Study Guide

A New Literary History of America

by Various

A New Literary History of America Summary

A New Literary History of America (Literary Masterpieces, Volume 1)

Literary historians normally subscribe to the notion that literary history must be occasionally rewritten to reflect not only changes in the literary scene but also changes in the perceptions of its audience. Editions of the first large-scale work on American literature after World War II, Literary History of the United Statesoften identified as “Spiller,” after the first in its list of six editors, Robert E. Spillerappeared in 1947, 1953, 1963, and 1973. The work’s last two revisions, appearing at intervals of ten years, suggested to its editors that the passage of a decade should signal the time for a fresh look at American literature. When a new edition of Spiller did not appear in the 1980’s, the Columbia Literary History of the United States sought to supplant it in 1988. Like Spiller, it had well over a thousand pages. An interval of twenty-one more years has brought A New Literary History of America from a coalition at Harvard University led by editors Greil Marcus and Werner Sollors.

With respect to mere size, the three works do not differ substantially. A New Literary History of America is somewhat shorter in page count, but given its slightly larger format, its length in words is similar to those of its predecessors. The number of editors for each volume keeps increasing. Counting editors variously referred to as associates, advisers, and board members, the fourth edition of Spiller has nine, the Columbia Literary History of the United States has ten, and A New Literary History of America has fourteen. With respect to the number of contributors, the change is more notable: Spiller has sixty, the Columbia history has seventy-four, and A New Literary History of America has an even two hundred.

The sixty contributors to Spiller were almost all American male English professors: only one contributor was female. About one-fifth of the contributors to Columbia Literary History of the United States were women, but, except for one serving at a British university, they all taught in American institutions. In the A New Literary History of America many of the two hundred contributors are professors of subjects other than English or are not professors at all. About one-third are women. Some of the professors teach at such places as Tel Aviv University, Palacky Universit (in the Czech Republic), the University of Florence, and the University of Göttingen, to name a few. Some of those who teach at American institutions also have foreign backgrounds, particularly Asian ones. Except for the identifications provided, readers would in most cases be unlikely to guess their origins, for all essays display intimate contact with their subject matter.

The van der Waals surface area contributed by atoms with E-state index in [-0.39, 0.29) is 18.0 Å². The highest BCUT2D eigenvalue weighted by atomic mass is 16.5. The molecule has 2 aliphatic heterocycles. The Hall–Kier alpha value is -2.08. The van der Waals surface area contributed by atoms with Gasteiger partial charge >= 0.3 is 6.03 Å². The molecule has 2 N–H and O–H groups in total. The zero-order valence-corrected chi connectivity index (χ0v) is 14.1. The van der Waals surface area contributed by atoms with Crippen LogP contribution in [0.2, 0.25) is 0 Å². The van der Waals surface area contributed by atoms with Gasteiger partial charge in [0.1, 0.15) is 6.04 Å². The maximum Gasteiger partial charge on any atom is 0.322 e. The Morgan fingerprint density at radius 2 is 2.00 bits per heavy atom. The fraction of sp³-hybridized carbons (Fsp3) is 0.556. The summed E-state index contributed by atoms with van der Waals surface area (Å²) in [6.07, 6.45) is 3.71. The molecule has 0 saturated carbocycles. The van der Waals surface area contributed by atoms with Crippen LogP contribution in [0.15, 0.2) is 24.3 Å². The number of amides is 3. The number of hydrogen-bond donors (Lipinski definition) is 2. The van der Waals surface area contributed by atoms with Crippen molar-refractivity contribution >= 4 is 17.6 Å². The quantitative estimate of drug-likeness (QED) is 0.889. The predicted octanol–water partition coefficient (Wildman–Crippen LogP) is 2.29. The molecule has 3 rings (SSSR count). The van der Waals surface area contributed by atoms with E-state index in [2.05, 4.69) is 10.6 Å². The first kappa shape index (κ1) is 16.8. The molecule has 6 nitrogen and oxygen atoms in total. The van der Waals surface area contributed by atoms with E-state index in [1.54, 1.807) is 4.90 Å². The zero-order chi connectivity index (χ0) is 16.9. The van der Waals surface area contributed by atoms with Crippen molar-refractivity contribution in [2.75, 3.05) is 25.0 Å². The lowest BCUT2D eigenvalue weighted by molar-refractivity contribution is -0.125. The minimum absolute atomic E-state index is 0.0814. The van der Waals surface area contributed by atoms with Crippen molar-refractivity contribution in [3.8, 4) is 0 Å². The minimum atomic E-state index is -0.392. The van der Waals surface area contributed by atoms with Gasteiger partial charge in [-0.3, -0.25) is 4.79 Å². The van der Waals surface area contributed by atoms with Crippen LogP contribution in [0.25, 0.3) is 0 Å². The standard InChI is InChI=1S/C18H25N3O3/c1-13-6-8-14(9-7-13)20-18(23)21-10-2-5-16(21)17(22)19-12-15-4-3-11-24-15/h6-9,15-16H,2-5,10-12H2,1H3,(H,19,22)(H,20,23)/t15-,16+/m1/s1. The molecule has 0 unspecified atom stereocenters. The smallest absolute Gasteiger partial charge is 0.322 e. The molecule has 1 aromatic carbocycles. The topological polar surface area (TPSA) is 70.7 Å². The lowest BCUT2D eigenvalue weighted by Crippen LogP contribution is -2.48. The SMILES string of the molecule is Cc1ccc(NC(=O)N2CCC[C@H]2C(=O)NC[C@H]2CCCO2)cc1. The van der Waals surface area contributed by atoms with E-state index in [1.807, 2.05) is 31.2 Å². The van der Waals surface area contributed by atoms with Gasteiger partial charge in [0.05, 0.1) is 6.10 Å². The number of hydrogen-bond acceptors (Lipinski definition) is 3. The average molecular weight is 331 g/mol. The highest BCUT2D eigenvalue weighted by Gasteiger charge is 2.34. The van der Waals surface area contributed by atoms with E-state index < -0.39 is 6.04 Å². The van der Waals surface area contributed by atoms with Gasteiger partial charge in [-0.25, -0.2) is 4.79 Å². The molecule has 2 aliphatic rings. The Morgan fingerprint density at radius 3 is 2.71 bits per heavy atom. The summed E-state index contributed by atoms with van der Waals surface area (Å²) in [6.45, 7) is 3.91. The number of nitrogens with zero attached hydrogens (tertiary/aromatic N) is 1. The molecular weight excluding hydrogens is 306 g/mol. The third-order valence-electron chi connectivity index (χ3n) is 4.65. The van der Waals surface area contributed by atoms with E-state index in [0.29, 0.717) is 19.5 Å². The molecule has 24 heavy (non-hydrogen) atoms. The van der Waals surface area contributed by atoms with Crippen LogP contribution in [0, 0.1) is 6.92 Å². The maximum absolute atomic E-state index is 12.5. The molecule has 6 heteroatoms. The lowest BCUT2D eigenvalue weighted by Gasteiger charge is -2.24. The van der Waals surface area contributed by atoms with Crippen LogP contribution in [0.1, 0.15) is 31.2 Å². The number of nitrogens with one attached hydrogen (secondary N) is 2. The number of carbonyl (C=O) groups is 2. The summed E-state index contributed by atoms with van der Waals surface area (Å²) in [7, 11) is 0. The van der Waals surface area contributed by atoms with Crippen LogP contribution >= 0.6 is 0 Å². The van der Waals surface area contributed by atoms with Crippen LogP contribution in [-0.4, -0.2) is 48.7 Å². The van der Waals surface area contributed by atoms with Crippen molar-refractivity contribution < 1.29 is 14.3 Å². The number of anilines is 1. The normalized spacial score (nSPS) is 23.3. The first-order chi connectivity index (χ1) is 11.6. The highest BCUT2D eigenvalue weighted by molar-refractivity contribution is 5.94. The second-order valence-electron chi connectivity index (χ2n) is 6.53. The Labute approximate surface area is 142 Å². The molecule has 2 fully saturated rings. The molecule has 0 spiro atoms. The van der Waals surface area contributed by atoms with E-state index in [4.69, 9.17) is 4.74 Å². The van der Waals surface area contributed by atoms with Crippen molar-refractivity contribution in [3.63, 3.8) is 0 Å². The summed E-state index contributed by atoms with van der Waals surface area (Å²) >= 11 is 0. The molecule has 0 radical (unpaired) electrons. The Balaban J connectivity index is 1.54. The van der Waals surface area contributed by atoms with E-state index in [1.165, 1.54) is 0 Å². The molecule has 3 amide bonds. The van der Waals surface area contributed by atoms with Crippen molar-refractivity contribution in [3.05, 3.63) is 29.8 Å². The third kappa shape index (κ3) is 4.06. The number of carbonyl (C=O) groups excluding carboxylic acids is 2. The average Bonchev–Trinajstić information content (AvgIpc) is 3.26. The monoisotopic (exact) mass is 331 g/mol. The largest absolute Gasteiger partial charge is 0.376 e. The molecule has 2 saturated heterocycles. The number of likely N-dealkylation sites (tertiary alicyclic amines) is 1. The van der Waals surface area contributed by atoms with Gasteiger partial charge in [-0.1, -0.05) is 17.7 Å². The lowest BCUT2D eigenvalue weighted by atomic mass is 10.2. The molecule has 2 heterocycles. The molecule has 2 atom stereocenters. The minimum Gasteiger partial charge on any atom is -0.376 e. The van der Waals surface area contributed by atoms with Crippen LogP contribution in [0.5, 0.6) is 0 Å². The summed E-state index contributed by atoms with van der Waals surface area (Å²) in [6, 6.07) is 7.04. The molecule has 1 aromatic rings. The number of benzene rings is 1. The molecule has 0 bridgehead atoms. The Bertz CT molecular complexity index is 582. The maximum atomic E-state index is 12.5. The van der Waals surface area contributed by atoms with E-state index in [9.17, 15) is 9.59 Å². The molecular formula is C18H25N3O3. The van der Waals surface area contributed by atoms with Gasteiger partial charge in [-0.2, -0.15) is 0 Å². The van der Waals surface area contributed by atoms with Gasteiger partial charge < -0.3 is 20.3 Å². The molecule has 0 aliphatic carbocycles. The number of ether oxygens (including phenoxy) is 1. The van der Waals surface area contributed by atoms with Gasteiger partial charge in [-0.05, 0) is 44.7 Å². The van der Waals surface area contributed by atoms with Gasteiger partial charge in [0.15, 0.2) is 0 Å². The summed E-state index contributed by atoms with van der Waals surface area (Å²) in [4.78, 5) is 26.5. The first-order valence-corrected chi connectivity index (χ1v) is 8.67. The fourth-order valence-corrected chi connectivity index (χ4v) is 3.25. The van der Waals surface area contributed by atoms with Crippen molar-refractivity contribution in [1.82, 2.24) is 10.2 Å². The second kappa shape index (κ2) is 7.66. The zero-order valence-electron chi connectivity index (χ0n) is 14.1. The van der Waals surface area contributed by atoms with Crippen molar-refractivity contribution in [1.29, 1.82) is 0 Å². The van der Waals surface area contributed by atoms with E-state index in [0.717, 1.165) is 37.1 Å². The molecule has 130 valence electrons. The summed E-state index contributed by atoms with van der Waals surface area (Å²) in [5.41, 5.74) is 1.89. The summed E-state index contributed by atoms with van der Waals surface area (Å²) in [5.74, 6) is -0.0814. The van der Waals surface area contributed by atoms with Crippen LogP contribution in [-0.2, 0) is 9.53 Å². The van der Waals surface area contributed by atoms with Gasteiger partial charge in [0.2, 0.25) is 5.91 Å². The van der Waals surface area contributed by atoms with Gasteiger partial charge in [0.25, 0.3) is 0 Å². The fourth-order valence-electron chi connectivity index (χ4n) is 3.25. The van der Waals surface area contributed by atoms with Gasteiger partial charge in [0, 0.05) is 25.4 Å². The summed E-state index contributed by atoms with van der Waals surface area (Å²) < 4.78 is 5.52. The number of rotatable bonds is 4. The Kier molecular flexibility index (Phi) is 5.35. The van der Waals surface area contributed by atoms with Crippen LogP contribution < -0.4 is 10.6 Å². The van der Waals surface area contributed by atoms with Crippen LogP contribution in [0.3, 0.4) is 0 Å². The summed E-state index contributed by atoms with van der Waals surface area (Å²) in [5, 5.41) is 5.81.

With so many people involved in the project, there is considerable diversity in the approaches and styles of the contributors, but the editors of A New Literary History of America have imposed a limit on the length of the individual essays. The essays on individual writers and literary movements in Spiller and the Columbia Literary History of the United States reflect judgments about the relative importance of the writers; Spiller gives figures as eminent as Ralph Waldo Emerson, Herman Melville, and Mark Twain from twenty-five to thirty pages, while the Columbia Literary History of the United States allots more space to previously ignored or underrated authors, usually providing from fifteen to twenty pages for the most significant figures. A New Literary History of America consistently allows its writers about five pages per essay, regardless of subject.

This allotment directs readers’ attention to the distinctly different path of A New Literary History of America. First of all, the book is not merely a literary history. There are essays on paintings, magazines, jazz, comic strips, and manufacturing technology. Such things are not literary history, but it can be argued that literary history is best understood in relation to other aspects of American culture. The editors refer in their introduction to “the American story” and invite the audience to think of “other moments” that might enhance this story. There are no convenient limits for such an endeavor.

The 218 topics (a few people have contributed more than one essay) occupy 1,050 pages and are arranged chronologically, but not necessarily according to the time of composition or publication of the works considered. As in Spiller and the Columbia Literary History of the United States “major” works occupy more space than “minor” ones. Emerson’s “The American Scholar” address and “The Divinity School” address are each treated in five-page essays by James Conant and Herwig Friedl, respectively. A caption for “The Book of a Lifetime” points to a discussion of Walt Whitman’s use of Emerson’s salutary letter as an advertisement for Leaves of Grass (1855, 1856, 1860, 1867, 1871, 1876,...

(The entire section is 2046 words.)

A New Literary History of America Bibliography (Literary Masterpieces, Volume 1)

Booklist 106, no. 2 (September 15, 2009): 18.

The Boston Globe, September 13, 2009, p. K6.

Library Journal 134, no. 13 (August 1, 2009): 81-82.

New Statesman 139, no. 4981 (January 4, 2010): 40-41.

The New York Review of Books 56, no. 17 (November 5, 2009): 52-53.

The New York Times, September 23, 2009, p. C1.

Publishers Weekly 256, no. 29 (July 20, 2009): 133.

The Virginia Quarterly Review 85, no. 4 (Fall, 2009): 213.

The Wall Street Journal, September 26, 2009, p. W8.